Tom Keilen could not grab a glass of water without spilling it all over himself. Plagued with uncontrollable tremors at just 57 years old, the Michigan resident was fighting a battle against an aggressive case of Parkinson’s disease. He could not work at his job as a plastering contractor. His arms would flail uncontrollably, and the medications usually prescribed for Parkinson’s did not help enough. Keilen sought help at the University of Michigan, where after an extensive assessment, he underwent a deep brain stimulation surgery. Included in this report is a video discussion of deep brain stimulation along with an interview of Tom.
Deep brain stimulation is a treatment in which a thin wire electrode is placed precisely in the brain and produces electrical signals. Keilen’s surgery, part of U-M’s Surgical Therapies Improving Movement (STIM) program, was successful in almost eliminating the tremors.
“If it weren’t for the deep brain stimulation, I wouldn’t be sitting here. My arms would be flying. I’d be sitting in a nursing home,” says Keilen, who adds he bought a dream car after learning he would be undergoing the procedure. “I’m still able to drive my hot rod. That’s my reward.”
Movement disorders like Parkinson’s and essential tremors are a lot more common than many people think, says Kelvin Chou, M.D., co-director of the STIM program and associate professor in U-M’s Department of Neurology. Up to 5 percent of the general population is affected by essential tremors and about one in 1,000 have Parkinson’s disease. The Parkinson’s numbers are much higher for those over 60 — one in 100 have the disease.
“Movement disorders can certainly affect someone’s quality of life, especially those with tremors. In someone living with essential tremor, the tremors are most prominent when the person is using their hands. Eating, writing, those types of activities will be affected,” says Chou. “Things we take for granted like signing a check, shaving or applying makeup can be very, very difficult for people with essential tremor to do.”
Tremors from Parkinson’s disease do not usually affect people’s activities, unless the disease is very severe, as in Keilen’s case. However, many people are embarrassed by it and don’t go out to restaurants or socialize.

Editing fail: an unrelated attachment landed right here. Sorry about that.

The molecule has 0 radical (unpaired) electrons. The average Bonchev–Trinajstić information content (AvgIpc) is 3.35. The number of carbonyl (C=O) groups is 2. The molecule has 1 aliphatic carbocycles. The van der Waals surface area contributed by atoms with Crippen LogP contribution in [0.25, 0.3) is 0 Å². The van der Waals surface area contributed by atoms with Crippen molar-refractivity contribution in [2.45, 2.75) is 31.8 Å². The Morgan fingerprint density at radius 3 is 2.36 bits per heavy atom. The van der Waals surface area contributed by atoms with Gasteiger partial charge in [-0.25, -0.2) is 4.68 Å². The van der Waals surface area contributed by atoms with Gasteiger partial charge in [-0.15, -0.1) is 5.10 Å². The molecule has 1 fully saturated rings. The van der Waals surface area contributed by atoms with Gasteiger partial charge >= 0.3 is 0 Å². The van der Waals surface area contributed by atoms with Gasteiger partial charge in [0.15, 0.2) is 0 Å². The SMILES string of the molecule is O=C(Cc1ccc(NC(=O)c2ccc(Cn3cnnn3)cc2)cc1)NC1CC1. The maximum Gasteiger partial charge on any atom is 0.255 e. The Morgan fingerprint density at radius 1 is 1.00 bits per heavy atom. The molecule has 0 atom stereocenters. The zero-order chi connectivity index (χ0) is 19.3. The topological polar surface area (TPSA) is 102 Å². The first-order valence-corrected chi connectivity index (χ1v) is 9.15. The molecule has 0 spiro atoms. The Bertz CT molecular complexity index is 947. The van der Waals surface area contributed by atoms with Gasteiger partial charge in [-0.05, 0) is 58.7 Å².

Medications can be effective for about 70 percent of patients with essential tremor, and can work well for those with Parkinson’s. But for many Parkinson’s patients, the symptoms begin to worsen or don’t respond as well to medication over time.
“When that starts to happen, when a Parkinson’s patient is forced to take medications every couple of hours just to keep themselves going, or if medications don’t help an essential tremor, that’s when deep brain stimulation may be an option,” Chou says.
Patients see dramatic, life-transforming changes after the deep brain stimulation. Keilen says it was like a switch that turned off his tremors.
The University of Michigan offers deep brain stimulation surgery in which a thin wire electrode is placed precisely in the brain and produces electrical signals. The surgery, part of U-M’s Surgical Therapies Improving Movement (STIM) program, is very successful in patients with Parkinson’s and essential tremor.
“Not only do we have the anecdotal evidence of patients telling us that their lives have been changed, there have been careful studies comparing deep brain stimulation to using medication alone,” says Parag Patil, M.D., Ph.D., co-director of U-M’s STIM program and assistant professor of neurosurgery.
“These studies, particularly in Parkinson’s disease, have shown that the quality of life improvements of carefully chosen patients treated with deep brain stimulation are much better than patients treated with medication alone.”
In the procedure, electrodes are placed in the brain while the patient is awake, and the patient’s reactions are tested in the operating room. The patient then is put under anesthesia and surgeons insert a thin, flexible wire and a pulse generator placed in the chest. The wire allows electrical signals to target areas of the brain.
“Deep brain stimulation is like a pacemaker. The wire goes in and it creates an electrical signal that acts kind of like a metronome to keep the brain in order,” Patil says.
Patil says at U-M there’s a team of experts who spend a lot of time assessing whether a patient is a good candidate for deep brain stimulation. That multi-disciplinary team includes a neurosurgeon, neurologist, speech pathologist and social worker. In addition, there is a neuropsychologist, who specializes in understanding thinking patterns associated with neurologic diseases. Patients also have access to physical therapists and psychiatrists.
“It’s a real advantage to have this significant breadth of expertise. We can look beyond just the neurologic side and include the psychiatric issues and the patients’ home life through social work. It provides a very rich therapy,” Patil says.
When U-M started its program five years ago, about four or five patients were treated with deep brain stimulation each year. That’s now up to about 30 patients each year and Patil says there are many people in Michigan and all over the world who could benefit from the surgery.
“Our goal is to increase awareness through educational programs and outreach to community physicians so that appropriate patients can get this really beneficial therapy,” Patil says.
Material adapted from University of Michigan Health System.